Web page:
DOJ indicts two bankers for conducting $1 billion in transactions without following AML protocols

On April 14, 2021, the US Department of Justice announced the indictment of two defendants in the Eastern District of New York for failing to maintain anti-money laundering controls, failing to file suspicious activity reports and operating an unlicensed money transmitting business. According to the indictment that was unsealed on April 14, 2021, Gyanendra Asre and Hanan Ofer participated in a scheme that facilitated more than $1 billion in suspicious transactions without utilizing any anti-money laundering controls by processing lucrative, high-risk international business transactions through small, unsophisticated financial institutions.

According to Asre and Ofer, between 2014 and 2016, the New York State Employees Federal Credit Union (NYSEFCU) allowed the two to conduct high-risk transactions totaling more than $1 billion through the credit union and other financial institutions, including hundreds of millions of dollars in transactions that originated in foreign jurisdictions.  During the relevant period, Asre allegedly worked in a compliance capacity as a member of the Supervisory Committee of NYSEFCU, and owned and operated DDH Group LLC, a money transmitting business and money services business, with Ofer (the DDH Group President) without required licenses or registrations.  Prosecutors allege that Asre willfully failed to implement anti-money laundering protocols throughout his tenure with NYSEFCU, causing the credit union to process a multitude of high-risk transactions without submitting any Suspicious Activity Reports as required under the Bank Secrecy Act.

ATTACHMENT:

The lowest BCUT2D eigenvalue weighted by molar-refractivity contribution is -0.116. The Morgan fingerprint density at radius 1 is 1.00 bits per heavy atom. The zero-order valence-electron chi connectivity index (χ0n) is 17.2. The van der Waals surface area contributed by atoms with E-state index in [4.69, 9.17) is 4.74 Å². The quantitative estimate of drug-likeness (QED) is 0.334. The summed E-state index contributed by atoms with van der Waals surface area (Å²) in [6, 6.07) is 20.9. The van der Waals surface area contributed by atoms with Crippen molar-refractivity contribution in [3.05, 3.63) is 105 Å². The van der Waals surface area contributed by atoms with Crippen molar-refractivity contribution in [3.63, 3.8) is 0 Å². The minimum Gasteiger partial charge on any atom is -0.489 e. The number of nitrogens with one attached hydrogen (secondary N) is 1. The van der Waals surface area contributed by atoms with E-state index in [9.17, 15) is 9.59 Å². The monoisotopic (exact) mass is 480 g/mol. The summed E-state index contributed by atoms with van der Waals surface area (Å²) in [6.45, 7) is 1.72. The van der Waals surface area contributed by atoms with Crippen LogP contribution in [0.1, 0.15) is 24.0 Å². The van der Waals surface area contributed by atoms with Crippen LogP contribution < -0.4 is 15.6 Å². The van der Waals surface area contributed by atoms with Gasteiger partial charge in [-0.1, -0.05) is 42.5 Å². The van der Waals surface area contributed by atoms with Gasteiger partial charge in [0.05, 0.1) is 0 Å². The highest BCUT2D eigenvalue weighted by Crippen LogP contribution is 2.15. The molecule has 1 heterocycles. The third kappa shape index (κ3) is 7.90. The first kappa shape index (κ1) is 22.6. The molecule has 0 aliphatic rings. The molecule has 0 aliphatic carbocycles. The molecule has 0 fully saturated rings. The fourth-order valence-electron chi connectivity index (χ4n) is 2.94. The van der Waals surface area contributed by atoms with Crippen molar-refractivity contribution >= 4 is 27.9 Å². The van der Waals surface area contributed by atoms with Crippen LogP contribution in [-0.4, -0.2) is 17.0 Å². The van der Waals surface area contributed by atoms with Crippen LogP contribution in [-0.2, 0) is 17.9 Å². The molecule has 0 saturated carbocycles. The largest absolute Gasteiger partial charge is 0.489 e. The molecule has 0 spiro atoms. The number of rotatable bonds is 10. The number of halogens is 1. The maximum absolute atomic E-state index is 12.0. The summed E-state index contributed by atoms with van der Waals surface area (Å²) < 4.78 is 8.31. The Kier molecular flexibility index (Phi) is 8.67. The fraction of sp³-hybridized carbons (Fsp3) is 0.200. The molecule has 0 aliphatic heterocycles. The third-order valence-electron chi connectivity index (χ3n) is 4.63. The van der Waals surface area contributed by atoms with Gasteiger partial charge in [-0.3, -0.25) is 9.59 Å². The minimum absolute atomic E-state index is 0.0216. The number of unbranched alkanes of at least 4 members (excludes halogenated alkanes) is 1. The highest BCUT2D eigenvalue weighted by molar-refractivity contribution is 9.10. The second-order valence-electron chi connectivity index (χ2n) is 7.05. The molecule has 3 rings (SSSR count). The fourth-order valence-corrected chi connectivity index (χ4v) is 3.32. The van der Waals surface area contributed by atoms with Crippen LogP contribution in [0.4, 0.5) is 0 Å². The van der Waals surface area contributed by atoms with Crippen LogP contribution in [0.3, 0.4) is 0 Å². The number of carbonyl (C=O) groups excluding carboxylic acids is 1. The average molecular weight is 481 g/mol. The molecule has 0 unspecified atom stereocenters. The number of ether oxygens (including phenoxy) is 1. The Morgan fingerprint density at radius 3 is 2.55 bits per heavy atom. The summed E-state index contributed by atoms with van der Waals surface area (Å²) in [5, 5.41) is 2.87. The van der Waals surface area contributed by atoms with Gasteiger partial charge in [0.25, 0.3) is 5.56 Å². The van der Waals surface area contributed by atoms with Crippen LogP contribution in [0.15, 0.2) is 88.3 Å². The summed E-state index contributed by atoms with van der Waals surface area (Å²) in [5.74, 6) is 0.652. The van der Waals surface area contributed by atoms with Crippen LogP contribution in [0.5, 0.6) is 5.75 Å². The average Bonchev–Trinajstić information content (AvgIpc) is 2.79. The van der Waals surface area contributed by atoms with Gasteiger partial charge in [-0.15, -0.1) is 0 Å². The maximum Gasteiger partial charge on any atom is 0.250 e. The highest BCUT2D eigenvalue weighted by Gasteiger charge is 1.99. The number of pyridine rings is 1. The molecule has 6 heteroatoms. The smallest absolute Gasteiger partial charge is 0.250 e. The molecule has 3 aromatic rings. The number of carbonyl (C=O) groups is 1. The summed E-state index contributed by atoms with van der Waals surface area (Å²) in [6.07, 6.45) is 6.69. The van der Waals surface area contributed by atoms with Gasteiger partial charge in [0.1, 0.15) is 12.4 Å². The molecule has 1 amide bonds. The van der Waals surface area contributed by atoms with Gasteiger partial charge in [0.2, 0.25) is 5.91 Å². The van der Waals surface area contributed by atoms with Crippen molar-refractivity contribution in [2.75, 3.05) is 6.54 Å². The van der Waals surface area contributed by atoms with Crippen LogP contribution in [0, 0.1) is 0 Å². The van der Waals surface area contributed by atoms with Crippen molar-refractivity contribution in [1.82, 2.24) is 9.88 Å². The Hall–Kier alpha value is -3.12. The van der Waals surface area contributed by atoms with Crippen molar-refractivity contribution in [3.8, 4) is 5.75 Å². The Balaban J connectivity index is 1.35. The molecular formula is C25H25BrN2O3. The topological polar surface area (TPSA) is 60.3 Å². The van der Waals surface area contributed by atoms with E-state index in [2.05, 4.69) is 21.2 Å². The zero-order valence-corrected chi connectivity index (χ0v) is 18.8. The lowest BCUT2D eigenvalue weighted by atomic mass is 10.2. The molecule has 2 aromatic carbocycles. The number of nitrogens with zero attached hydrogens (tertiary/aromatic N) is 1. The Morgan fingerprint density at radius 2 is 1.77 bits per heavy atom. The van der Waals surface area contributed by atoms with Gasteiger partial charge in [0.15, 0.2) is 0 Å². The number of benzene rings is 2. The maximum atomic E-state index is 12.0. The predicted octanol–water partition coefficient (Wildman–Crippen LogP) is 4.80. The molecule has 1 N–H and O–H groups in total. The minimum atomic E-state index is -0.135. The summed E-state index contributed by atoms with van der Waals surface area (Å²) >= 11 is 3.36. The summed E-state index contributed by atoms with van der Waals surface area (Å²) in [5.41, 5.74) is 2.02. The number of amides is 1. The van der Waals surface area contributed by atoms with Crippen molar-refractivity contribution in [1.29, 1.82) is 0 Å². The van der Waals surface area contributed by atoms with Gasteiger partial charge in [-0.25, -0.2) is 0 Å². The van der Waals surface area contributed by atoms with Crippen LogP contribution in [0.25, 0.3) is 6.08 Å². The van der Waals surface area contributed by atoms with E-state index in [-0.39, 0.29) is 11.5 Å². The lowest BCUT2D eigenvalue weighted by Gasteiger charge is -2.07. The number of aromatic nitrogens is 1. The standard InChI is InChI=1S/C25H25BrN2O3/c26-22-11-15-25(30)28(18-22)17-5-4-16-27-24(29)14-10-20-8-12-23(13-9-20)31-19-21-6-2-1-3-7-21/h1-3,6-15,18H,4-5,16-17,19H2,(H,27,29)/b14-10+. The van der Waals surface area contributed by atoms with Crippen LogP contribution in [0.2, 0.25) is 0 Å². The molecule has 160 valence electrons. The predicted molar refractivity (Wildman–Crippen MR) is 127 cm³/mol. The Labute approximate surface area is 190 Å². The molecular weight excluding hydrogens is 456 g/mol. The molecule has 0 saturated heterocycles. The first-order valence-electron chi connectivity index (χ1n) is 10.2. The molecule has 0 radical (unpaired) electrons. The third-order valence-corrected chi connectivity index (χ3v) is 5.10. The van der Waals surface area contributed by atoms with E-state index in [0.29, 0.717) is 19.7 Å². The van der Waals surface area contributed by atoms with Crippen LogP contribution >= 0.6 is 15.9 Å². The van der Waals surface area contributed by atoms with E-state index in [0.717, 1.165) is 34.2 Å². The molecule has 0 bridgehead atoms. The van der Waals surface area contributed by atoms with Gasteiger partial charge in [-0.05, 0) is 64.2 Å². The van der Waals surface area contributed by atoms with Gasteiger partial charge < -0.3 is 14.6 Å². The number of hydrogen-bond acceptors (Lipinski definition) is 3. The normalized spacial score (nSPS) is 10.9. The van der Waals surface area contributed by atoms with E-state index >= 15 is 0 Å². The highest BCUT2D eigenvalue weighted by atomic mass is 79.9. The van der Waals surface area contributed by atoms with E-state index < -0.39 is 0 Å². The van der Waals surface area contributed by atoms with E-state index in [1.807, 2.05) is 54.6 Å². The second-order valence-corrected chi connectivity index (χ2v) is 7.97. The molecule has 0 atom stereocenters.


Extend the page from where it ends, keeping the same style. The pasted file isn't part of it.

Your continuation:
The DOJ reports that both defendants were scheduled to be arraigned on April 14, 2021.

Department of Justice Press Release | Unsealed Indictment

 

 
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